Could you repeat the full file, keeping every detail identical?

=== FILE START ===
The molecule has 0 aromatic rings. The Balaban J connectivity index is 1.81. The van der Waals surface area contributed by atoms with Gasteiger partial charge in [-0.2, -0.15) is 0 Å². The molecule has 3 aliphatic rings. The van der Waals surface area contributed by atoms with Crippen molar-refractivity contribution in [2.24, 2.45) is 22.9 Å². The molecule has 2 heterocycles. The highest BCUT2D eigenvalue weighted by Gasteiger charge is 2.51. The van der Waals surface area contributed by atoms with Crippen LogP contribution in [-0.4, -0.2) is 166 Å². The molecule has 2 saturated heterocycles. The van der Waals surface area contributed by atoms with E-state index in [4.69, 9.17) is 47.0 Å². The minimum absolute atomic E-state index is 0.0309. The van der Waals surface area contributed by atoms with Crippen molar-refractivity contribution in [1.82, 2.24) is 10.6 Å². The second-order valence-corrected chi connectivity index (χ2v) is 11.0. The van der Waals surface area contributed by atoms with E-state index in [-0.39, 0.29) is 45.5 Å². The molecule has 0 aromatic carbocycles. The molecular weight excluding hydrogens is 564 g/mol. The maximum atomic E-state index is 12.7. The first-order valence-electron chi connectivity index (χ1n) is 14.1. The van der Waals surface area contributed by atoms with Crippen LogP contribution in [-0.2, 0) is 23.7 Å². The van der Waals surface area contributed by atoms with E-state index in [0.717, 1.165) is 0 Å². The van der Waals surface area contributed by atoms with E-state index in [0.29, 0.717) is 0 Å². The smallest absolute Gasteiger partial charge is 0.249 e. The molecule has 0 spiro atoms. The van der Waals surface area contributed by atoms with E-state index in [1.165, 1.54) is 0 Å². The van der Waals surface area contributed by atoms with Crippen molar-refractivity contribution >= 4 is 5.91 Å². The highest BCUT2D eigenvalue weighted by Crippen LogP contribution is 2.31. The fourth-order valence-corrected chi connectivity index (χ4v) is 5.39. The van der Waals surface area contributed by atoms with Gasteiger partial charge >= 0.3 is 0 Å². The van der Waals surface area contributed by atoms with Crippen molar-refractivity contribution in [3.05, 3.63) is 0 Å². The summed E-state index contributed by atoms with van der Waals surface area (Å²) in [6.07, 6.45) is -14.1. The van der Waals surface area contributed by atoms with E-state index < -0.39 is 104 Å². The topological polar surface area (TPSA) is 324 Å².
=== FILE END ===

The molecule has 0 aromatic rings. The Balaban J connectivity index is 1.81. The van der Waals surface area contributed by atoms with Gasteiger partial charge in [-0.2, -0.15) is 0 Å². The molecule has 3 aliphatic rings. The van der Waals surface area contributed by atoms with Crippen molar-refractivity contribution in [2.24, 2.45) is 22.9 Å². The molecule has 2 heterocycles. The highest BCUT2D eigenvalue weighted by Gasteiger charge is 2.51. The van der Waals surface area contributed by atoms with Crippen LogP contribution in [-0.4, -0.2) is 166 Å². The molecule has 2 saturated heterocycles. The van der Waals surface area contributed by atoms with E-state index in [4.69, 9.17) is 47.0 Å². The minimum absolute atomic E-state index is 0.0309. The van der Waals surface area contributed by atoms with Crippen molar-refractivity contribution in [1.82, 2.24) is 10.6 Å². The second-order valence-corrected chi connectivity index (χ2v) is 11.0. The van der Waals surface area contributed by atoms with E-state index in [-0.39, 0.29) is 45.5 Å². The molecule has 0 aromatic carbocycles. The molecular weight excluding hydrogens is 564 g/mol. The maximum atomic E-state index is 12.7. The first-order valence-electron chi connectivity index (χ1n) is 14.1. The van der Waals surface area contributed by atoms with Crippen LogP contribution in [-0.2, 0) is 23.7 Å². The van der Waals surface area contributed by atoms with E-state index in [0.717, 1.165) is 0 Å². The van der Waals surface area contributed by atoms with E-state index in [0.29, 0.717) is 0 Å². The smallest absolute Gasteiger partial charge is 0.249 e. The molecule has 0 spiro atoms. The van der Waals surface area contributed by atoms with E-state index in [1.165, 1.54) is 0 Å². The van der Waals surface area contributed by atoms with Crippen molar-refractivity contribution >= 4 is 5.91 Å². The highest BCUT2D eigenvalue weighted by Crippen LogP contribution is 2.31. The fourth-order valence-corrected chi connectivity index (χ4v) is 5.39. The van der Waals surface area contributed by atoms with Gasteiger partial charge >= 0.3 is 0 Å². The van der Waals surface area contributed by atoms with Crippen molar-refractivity contribution in [3.05, 3.63) is 0 Å². The summed E-state index contributed by atoms with van der Waals surface area (Å²) in [6.07, 6.45) is -14.1. The van der Waals surface area contributed by atoms with E-state index < -0.39 is 104 Å². The topological polar surface area (TPSA) is 324 Å².